Thomas-Blate: They have a great project that they’re working on out there where they’re looking at removing nine dams. It’s a big project. They’ve acknowledged that these dams are having an impact. They aren’t needed anymore, and so there’s an opportunity there to really revitalize an entire river system. It’s rare, I would say, for a project to start out planning to remove nine dams in a system, you might get one or two or three, maybe, but nine is very remarkable.
Most communities don’t have that landscape vision for restoring their rivers. The folks up in the Mahoning have really taken a look at the river system on a broader scale and said, “How do we revitalize this, you know, all the way through and not just in one very isolated area?” That’s a unique thing. Thinking on that broader scale is very hard for communities to do.
Holsopple: How much money from the federal infrastructure law that was passed last year will go toward dam removals and maintenance. And is it enough?
Thomas-Blate: That’s a good question. The infrastructure bill contains $4.5 bilion dollars for watershed restoration, which includes $2.4 billion to support removal, rehabilitation and retrofit of dams — $800 million of that is going toward dam removal, and this is across the country, not just in Pennsylvania. So it’s a significant investment.
“It’s not just about plucking this dam out of the river. It’s making sure that we’re actually restoring…the health of the system and to also address concerns of the community.”
I would say it’s a bigger investment in one fell swoop than we’ve had up to this point, which is fantastic. It’s not going to be enough to address all of the dams. Just within the national inventory of dams, which is managed by the U.S. Army Corps of Engineers, there are about 90,000 dams, and that is likely a fraction of the dams that are out there. They don’t look at small dams. So there’s another probably few hundred thousand dams out there on top of that.
This will be a good start to addressing the biggest problem structures, those most concerning high-hazard dams that are likely to be a threat to life or property, and the places, hopefully, that have the most ecological benefit. But in order to really address this problem, we’re going to need to continue to invest in these types of projects down the road.
Holsopple: What else would you like to see happen?
Thomas-Blate: There is another opportunity through the 21st Century Dams Act to provide more funding and support for removal that is potentially going to be packaged with the Water Resources Development Act, which is something that Congress is working on right now. So we’re hoping that that turns into additional funding for these types of projects.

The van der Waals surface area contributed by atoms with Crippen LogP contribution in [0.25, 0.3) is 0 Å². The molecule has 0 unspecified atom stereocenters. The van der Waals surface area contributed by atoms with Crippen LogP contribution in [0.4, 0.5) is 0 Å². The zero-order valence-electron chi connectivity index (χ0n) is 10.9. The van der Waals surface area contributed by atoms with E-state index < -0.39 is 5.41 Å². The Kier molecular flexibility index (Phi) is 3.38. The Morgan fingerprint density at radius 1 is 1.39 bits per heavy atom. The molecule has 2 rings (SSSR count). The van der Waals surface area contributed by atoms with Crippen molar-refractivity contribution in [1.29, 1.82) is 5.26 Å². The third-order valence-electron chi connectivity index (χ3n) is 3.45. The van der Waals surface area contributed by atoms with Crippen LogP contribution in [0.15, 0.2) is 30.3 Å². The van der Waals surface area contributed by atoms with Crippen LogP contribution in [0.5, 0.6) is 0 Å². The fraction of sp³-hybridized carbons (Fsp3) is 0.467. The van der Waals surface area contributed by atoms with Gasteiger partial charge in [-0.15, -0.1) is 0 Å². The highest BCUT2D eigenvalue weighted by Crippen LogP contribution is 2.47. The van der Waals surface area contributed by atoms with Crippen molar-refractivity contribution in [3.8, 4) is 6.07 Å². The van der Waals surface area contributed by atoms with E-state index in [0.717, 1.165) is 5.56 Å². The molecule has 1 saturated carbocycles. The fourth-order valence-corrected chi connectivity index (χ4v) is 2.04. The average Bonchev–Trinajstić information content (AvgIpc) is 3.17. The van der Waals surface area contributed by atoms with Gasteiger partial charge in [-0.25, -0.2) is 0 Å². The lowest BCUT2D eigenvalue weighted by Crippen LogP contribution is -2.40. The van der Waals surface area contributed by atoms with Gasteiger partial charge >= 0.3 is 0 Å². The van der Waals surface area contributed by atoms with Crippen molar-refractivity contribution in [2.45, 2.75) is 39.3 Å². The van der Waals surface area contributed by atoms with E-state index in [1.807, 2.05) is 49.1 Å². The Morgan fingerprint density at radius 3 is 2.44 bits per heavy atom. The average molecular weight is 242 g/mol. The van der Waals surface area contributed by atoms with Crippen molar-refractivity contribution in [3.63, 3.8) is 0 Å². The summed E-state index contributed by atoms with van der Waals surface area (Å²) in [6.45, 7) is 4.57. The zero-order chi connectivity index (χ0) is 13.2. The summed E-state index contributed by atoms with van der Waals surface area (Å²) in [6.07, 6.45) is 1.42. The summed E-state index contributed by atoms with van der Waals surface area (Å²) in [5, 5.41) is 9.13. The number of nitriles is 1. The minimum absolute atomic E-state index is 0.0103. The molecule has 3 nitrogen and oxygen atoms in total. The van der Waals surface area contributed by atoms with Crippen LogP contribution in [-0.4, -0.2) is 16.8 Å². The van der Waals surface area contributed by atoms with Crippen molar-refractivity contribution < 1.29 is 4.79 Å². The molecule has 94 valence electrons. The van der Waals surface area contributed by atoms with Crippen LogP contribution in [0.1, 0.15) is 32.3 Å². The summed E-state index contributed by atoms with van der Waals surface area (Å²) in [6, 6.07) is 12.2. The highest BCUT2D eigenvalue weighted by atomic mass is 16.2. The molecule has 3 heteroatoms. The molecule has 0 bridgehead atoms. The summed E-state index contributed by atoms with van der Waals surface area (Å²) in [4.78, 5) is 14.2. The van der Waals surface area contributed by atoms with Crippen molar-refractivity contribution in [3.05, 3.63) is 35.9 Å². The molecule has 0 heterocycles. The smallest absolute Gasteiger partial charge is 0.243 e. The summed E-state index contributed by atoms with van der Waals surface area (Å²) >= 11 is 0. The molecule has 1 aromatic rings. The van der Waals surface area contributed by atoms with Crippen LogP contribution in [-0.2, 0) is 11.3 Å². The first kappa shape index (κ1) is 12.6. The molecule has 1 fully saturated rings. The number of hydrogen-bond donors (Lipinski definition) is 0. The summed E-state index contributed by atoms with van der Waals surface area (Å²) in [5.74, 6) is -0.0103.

There’s really a need on the federal level for increased coordination between federal agencies on this issue and the provisions in that bill start to address some of that and require the federal agencies to coordinate with each other a little better.
One of the other issues is that there’s been a big focus on shovel-ready projects that are ready to go immediately to construction, but a lot of projects haven’t even started yet. We need to make sure that we’re also investing in those two building-type projects, going out and building relationships with communities, getting them to understand why this is important to do and then getting into the design of projects and working with partners to get all the stakeholders together to make sure that they’re the best projects that they can be.
It’s not just about plucking this dam out of the river. It’s making sure that we’re actually restoring this system and doing the best that we can to restore the health of the system, and to also address concerns of the community alongside that.
Holsopple: What I got from this report is that there have been some successes, but that we need to hurry up and address things more quickly. Is that fair?
Thomas-Blate: That’s definitely fair. We’ve had some great projects happen. We’ve had a lot of progress up to this point, but it’s not really been fast enough to address the problem.
The scope of the number of dams is just huge. Even when we think about starting to remove instead of, say, 100 dams a year or a few hundred dams a year, that’s still a small portion of the dams that are out there and impacting rivers. If you start to run the numbers and do the math, you realize, like, we really need to start investing in just as we invest in other infrastructure, repairing that and dealing with that, we need to do that with dams as well.
Jessie Thomas-Blate is the director of river restoration at American Rivers.